Gordon Ramsay’s restaurant group suffered a loss of £3.8 m
Gordon Ramsay’s restaurant group has swung to a multimillion pound loss as it plans to shut one of its flagship venues, Maze in London’s Mayfair, and open five new restaurants overseas.
Kavalake, the holding company for the group – which includes some of London’s most famous restaurants such as Petrus, Savoy Grill, Maze and Bread Street Kitchen – reported a pre-tax loss of £3.8m in the year to the end of August 2017.
The business was hit by a £1.75m legal bill for costs in a long-running legal dispute with Rowan Seibel, Ramsay’s former business partner in the Fat Cow, the Los Angeles restaurant that was shut in 2014.
The group, which has only made a profit in one year since 2012, reported a small dip of 1% in revenues to £51.4m.
Revenues were hit by the overhaul and five-month closure of Plane Food, Ramsay’s venture at Heathrow’s terminal 5, which contributed to revenue from its UK restaurant operation falling from £48.3m to £45.9m.
Revenue from the group’s international operations, which has licence agreements for 18 restaurants around the world, rose 52% year on year to £5.4m.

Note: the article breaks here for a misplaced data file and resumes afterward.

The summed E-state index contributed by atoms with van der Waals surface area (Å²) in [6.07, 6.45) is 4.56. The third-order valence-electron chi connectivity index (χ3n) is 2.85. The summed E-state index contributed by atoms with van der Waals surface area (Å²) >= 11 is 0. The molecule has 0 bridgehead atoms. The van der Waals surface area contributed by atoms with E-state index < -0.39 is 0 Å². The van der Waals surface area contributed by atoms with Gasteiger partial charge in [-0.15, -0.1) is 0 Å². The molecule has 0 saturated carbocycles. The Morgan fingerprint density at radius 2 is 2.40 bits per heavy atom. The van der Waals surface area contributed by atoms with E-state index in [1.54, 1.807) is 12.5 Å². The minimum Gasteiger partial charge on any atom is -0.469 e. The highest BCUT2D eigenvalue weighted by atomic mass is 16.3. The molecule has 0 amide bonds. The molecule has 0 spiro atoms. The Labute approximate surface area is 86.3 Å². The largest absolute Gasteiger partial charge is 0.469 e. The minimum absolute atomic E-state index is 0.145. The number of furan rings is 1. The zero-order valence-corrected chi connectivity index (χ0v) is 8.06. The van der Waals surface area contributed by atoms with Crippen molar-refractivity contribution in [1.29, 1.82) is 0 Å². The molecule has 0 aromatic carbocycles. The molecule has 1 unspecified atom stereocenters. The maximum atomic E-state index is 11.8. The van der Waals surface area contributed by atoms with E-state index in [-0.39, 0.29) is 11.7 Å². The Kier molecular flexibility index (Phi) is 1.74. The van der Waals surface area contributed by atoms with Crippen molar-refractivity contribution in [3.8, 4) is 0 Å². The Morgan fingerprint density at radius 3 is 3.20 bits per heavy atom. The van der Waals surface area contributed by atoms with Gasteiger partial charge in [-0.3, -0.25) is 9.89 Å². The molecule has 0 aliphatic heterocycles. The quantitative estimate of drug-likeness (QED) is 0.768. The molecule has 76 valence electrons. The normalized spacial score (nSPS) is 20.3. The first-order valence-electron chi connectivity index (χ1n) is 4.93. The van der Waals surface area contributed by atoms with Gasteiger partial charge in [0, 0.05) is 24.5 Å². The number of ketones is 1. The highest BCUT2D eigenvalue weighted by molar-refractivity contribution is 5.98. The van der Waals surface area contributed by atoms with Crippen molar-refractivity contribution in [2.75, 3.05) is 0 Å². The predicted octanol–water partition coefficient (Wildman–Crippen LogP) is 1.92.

The company said it continues to be on the expansion trail, with five new venues this year, including a Bread Street Kitchen in Sanya, China, and four other restaurants in North America, including a new concept in Las Vegas called Hell’s Kitchen, which opened in January.
“A number of new international contracts are being actively negotiated, however, contracts have yet to be signed,” the group said. “The global spread of our restaurants means the business is not reliant upon one location and is therefore well placed to adapt and adjust to softer trading conditions.”
Employee numbers grew by 7% from 766 to 820, with restaurant staff numbers rising from 709 to 749. The wage bill rose from £16.8m to £17.4m.
The group, which holds an interest in 14 London-based restaurants, is to shut one of its most high-profile outlets, Maze, which is in the London Marriott hotel in Grosvenor Square, next January after 14 years.
It will be replaced with a concept restaurant launching next year under a new 10-year lease.
“The variety and choice of location throughout London helps to minimise any risk of dependency on one brand or economic area,” the group said.